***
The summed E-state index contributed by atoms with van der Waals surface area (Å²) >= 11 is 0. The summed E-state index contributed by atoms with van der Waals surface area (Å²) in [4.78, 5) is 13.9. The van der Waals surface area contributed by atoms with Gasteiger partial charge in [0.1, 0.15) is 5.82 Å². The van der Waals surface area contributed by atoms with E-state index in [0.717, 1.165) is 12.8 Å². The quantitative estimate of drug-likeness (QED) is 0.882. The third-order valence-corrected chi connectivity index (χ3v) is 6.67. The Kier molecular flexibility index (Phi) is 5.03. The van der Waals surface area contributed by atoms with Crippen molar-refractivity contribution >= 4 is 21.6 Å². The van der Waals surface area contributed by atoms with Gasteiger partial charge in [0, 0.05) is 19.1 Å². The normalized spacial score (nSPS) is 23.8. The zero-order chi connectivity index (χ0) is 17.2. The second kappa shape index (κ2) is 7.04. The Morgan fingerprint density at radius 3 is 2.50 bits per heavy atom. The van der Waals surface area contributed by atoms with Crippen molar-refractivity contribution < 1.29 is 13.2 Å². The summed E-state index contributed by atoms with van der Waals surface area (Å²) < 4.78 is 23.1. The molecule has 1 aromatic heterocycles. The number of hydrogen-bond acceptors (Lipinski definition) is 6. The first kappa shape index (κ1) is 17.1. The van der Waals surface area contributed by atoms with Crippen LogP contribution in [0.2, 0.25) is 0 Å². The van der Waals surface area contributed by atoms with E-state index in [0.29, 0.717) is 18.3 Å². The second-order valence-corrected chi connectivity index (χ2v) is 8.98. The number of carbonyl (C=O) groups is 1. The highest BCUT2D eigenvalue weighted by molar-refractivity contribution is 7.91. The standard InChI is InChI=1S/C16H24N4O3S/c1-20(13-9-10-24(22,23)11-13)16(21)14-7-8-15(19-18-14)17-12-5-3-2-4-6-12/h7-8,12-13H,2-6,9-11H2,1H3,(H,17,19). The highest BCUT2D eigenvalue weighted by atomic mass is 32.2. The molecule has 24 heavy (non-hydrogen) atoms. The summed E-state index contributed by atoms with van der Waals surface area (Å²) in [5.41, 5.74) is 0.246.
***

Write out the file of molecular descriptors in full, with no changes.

The summed E-state index contributed by atoms with van der Waals surface area (Å²) >= 11 is 0. The summed E-state index contributed by atoms with van der Waals surface area (Å²) in [4.78, 5) is 13.9. The van der Waals surface area contributed by atoms with Gasteiger partial charge in [0.1, 0.15) is 5.82 Å². The van der Waals surface area contributed by atoms with E-state index in [0.717, 1.165) is 12.8 Å². The quantitative estimate of drug-likeness (QED) is 0.882. The third-order valence-corrected chi connectivity index (χ3v) is 6.67. The Kier molecular flexibility index (Phi) is 5.03. The van der Waals surface area contributed by atoms with Crippen molar-refractivity contribution >= 4 is 21.6 Å². The van der Waals surface area contributed by atoms with Gasteiger partial charge in [0, 0.05) is 19.1 Å². The normalized spacial score (nSPS) is 23.8. The zero-order chi connectivity index (χ0) is 17.2. The second kappa shape index (κ2) is 7.04. The Morgan fingerprint density at radius 3 is 2.50 bits per heavy atom. The van der Waals surface area contributed by atoms with Crippen molar-refractivity contribution < 1.29 is 13.2 Å². The summed E-state index contributed by atoms with van der Waals surface area (Å²) < 4.78 is 23.1. The molecule has 1 aromatic heterocycles. The number of hydrogen-bond acceptors (Lipinski definition) is 6. The first kappa shape index (κ1) is 17.1. The van der Waals surface area contributed by atoms with Crippen LogP contribution in [0.2, 0.25) is 0 Å². The van der Waals surface area contributed by atoms with E-state index in [0.29, 0.717) is 18.3 Å². The second-order valence-corrected chi connectivity index (χ2v) is 8.98. The number of carbonyl (C=O) groups is 1. The highest BCUT2D eigenvalue weighted by molar-refractivity contribution is 7.91. The standard InChI is InChI=1S/C16H24N4O3S/c1-20(13-9-10-24(22,23)11-13)16(21)14-7-8-15(19-18-14)17-12-5-3-2-4-6-12/h7-8,12-13H,2-6,9-11H2,1H3,(H,17,19). The highest BCUT2D eigenvalue weighted by atomic mass is 32.2. The molecule has 24 heavy (non-hydrogen) atoms. The summed E-state index contributed by atoms with van der Waals surface area (Å²) in [5.41, 5.74) is 0.246.